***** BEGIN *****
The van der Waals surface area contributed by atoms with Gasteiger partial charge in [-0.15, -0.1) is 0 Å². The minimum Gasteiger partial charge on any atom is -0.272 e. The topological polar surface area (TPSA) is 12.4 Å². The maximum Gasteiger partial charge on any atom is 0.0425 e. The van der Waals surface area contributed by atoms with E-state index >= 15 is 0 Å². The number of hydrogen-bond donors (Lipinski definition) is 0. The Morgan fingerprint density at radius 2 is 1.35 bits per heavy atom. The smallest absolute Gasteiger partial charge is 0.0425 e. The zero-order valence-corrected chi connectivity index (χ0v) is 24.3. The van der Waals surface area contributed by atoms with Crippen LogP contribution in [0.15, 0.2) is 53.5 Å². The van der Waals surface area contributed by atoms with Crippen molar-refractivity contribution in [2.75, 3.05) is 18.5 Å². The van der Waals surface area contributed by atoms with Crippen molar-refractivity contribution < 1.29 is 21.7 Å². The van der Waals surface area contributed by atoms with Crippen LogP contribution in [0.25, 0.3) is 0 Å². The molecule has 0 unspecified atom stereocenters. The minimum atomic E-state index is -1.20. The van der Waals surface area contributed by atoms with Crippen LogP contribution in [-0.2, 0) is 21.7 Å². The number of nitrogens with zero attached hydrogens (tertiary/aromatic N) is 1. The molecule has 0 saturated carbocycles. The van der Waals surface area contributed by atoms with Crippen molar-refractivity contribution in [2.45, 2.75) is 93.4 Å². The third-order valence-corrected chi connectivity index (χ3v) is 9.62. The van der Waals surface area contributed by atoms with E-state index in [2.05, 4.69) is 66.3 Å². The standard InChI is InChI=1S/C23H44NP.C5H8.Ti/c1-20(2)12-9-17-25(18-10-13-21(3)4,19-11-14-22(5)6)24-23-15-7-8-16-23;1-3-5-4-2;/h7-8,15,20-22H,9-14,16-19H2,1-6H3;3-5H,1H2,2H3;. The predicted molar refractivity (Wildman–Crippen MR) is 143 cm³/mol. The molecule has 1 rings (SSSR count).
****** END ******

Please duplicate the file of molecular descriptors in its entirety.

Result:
The van der Waals surface area contributed by atoms with Gasteiger partial charge in [-0.15, -0.1) is 0 Å². The minimum Gasteiger partial charge on any atom is -0.272 e. The topological polar surface area (TPSA) is 12.4 Å². The maximum Gasteiger partial charge on any atom is 0.0425 e. The van der Waals surface area contributed by atoms with E-state index >= 15 is 0 Å². The number of hydrogen-bond donors (Lipinski definition) is 0. The Morgan fingerprint density at radius 2 is 1.35 bits per heavy atom. The smallest absolute Gasteiger partial charge is 0.0425 e. The zero-order valence-corrected chi connectivity index (χ0v) is 24.3. The van der Waals surface area contributed by atoms with Crippen LogP contribution in [0.15, 0.2) is 53.5 Å². The van der Waals surface area contributed by atoms with Crippen molar-refractivity contribution in [2.75, 3.05) is 18.5 Å². The van der Waals surface area contributed by atoms with Crippen molar-refractivity contribution < 1.29 is 21.7 Å². The van der Waals surface area contributed by atoms with Crippen LogP contribution in [0.25, 0.3) is 0 Å². The molecule has 0 unspecified atom stereocenters. The minimum atomic E-state index is -1.20. The van der Waals surface area contributed by atoms with Crippen LogP contribution in [-0.2, 0) is 21.7 Å². The number of nitrogens with zero attached hydrogens (tertiary/aromatic N) is 1. The molecule has 0 saturated carbocycles. The van der Waals surface area contributed by atoms with Crippen molar-refractivity contribution in [2.45, 2.75) is 93.4 Å². The third-order valence-corrected chi connectivity index (χ3v) is 9.62. The van der Waals surface area contributed by atoms with E-state index in [2.05, 4.69) is 66.3 Å². The standard InChI is InChI=1S/C23H44NP.C5H8.Ti/c1-20(2)12-9-17-25(18-10-13-21(3)4,19-11-14-22(5)6)24-23-15-7-8-16-23;1-3-5-4-2;/h7-8,15,20-22H,9-14,16-19H2,1-6H3;3-5H,1H2,2H3;. The predicted molar refractivity (Wildman–Crippen MR) is 143 cm³/mol. The molecule has 1 rings (SSSR count).